Germany’s Neglected Mid-Century Masters

The New Yorker

“The composer Paul Hindemith (1895-1963) and the painter Max Beckmann (1884-1950) had many things in common. Both were formidable, German, and bald. Both fled Nazi Germany in the nineteen-thirties, eventually reaching the United States. Each maintained a prolific output yet never compromised on craftsmanship—a zeal that made them natural (and distinguished) teachers. After the First World War, each moved from Expressionism to the New Objectivity, and then on to a more personal kind of mastery. Most important, each did so without abandoning what might be called the human figure: Hindemith, by subtly reinventing the traditional language of melody and tonal harmony; Beckmann, by remaining a representational artist at a time when abstraction was all the rage. The two will meet at the Metropolitan Museum on Oct. 16, where Leon Botstein will lead the Orchestra Now (TŌN), a symphonic ensemble based at Bard College, in “Hindemith & Beckmann: Expressionism and Exile,” a program that illuminates their mutual genius through discussion and performance.” – Russell Platt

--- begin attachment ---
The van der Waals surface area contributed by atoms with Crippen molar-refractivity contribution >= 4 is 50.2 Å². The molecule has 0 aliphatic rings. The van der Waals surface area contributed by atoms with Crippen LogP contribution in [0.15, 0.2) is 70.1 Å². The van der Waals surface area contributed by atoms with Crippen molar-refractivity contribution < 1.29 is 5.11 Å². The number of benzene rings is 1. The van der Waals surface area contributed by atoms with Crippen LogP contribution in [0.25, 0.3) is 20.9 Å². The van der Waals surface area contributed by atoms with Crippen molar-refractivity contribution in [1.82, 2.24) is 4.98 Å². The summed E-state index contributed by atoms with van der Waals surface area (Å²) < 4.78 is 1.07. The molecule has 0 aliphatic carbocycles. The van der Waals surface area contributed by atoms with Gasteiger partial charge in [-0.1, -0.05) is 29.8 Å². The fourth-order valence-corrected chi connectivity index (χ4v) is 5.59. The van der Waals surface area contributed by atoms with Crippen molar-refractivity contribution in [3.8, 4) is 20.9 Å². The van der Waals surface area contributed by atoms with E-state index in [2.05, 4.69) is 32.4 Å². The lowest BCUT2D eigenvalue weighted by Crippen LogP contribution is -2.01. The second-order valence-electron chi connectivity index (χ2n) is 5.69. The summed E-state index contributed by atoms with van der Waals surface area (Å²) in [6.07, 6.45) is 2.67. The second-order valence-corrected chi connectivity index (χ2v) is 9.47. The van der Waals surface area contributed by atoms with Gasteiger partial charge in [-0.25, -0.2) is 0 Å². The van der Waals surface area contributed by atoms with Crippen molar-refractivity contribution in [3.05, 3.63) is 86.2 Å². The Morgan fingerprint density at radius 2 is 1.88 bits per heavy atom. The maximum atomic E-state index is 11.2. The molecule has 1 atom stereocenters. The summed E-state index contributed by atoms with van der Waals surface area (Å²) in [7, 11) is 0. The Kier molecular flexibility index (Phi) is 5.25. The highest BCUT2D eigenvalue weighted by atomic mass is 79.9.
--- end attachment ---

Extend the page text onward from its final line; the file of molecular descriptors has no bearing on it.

Illustration by Andrea Ventura for The New Yorker